What If We All Played Faster?

What if every golfers decided right now that they played too slow?  What if we all sped up a little? I’ve posted part II of Clint’s story concerning slow play. 

He has some fantastic suggestions as to how golf should be played in terms of ‘MOVING around a golf course’. 

Something else you should know about Clint.  He has a great time!  He doesn’t just focus on running around a course.  He’s a fantastic story teller, LOVES to talk (and he’s fascinating to listen to!) about golf, golf, golf and anything else you want to bring up…. Considering it takes about 25-50 minutes to hit all your shots in a round of golf (pre shot to completion of swing), that still leaves a fast golfer 1-3 hours to TALK, LAUGH, AND LISTEN! You just need to talk like the cast of ‘The West Wing’…  Always while moving!  Enjoy. 

  Confessions from a Former Slow Golfer, part II

By Clint

 
After the shock of the initial conversation with slow play accusations, and after that first round, I really tried to do something about it, and did. Within just a few rounds, I had not only become quick, but downright speedy.

My primary motivation was simply that I absolutely despised the idea of being slow.  It’s insulting.  It’s embarrassing.

There are a bunch of things that I consciously do that have greatly improved my speed of play.  Maybe some of these suggestions can help others as well:

  • When possible, I start my pre shot routine just before a playing partner has hit his/her shot.

Times when this is possible would be when I’m on the opposite of the fairway from a playing partner, and thus I’m not in his line of play or line of vision.  When I see the partner doing his final waggle, I’m already behind my ball, picking out the line.  When my partner is at impact, I’m stepping into my address position.  Doing this literally helps me hit my shot within a few seconds of my playing partner.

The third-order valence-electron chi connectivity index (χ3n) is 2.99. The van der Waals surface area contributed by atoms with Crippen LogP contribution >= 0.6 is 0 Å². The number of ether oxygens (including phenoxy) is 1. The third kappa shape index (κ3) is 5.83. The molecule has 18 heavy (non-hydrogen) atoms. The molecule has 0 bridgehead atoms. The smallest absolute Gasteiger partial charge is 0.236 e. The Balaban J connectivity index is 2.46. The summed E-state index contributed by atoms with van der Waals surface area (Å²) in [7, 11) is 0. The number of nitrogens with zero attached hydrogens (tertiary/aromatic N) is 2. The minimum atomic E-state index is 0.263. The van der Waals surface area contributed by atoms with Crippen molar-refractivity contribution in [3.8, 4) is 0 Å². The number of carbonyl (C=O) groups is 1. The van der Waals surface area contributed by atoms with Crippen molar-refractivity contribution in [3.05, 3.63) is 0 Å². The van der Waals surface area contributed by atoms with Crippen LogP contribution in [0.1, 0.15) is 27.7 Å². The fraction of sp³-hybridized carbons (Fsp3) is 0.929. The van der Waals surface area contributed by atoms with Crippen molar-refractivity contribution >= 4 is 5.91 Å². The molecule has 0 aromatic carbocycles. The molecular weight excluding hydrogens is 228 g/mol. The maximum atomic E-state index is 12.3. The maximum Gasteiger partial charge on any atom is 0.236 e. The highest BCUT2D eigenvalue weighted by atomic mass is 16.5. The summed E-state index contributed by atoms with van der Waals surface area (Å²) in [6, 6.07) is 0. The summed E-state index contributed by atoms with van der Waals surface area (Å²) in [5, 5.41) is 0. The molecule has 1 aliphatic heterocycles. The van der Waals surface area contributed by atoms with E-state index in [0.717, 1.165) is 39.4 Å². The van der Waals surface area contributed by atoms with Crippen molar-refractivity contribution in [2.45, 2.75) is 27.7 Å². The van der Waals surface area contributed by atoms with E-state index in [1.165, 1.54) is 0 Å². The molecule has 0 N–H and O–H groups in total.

• If riding a cart, I don’t generally wait at my playing partner ball while he hits his shot.  I usually leave the cart with him, take my clubs, and hike it to my ball.

  • As I usually leave my playing partner with the golf cart in the fairway, I usually will walk down the fairway after hitting my shot. 

This saves the time of walking laterally across the fairway back to the cart.  My partner can just pick me up en route to the green.

  • I take a lot of clubs with me when I leave the golf cart, if I’m not sure which one I’ll use. 

Sometimes this is 4 or 5 clubs.  Sometimes it’s even the entire bag, if I really don’t have a clue what kind of shot I’m going to need to play.

  • I park the golf cart so it’s ready for a quick getaway, and on the way to the next shot. 

For example, I’ll leave the cart several yards in front of the tee box, facing the hole.  If I’m at the green, I’ll park the cart on the way to the next tee box, or even at the next tee, if the tees are close to the green.

  • I have a strong desire to play as efficiently as possible. I have a strong desire to never be the guy that slows up others, in my group, or in the groups behind me!

And to be honest, most times I play I am challenging myself to see how fast I can get the round done. If I’m going to be out on the course for 4 hours, why not try to play 27 holes, instead of 18?  I like the idea of walking 18 holes in less than 3 hours.  I like the idea of play 18 holes with a cart in less than 2.5 hours.


My fastest time, with a playing partner, with a cart, is 1 hour and 51 minutes on a regulation par 72 course.  I’ve also walked 36 holes in about 5 and 1/2 hours.

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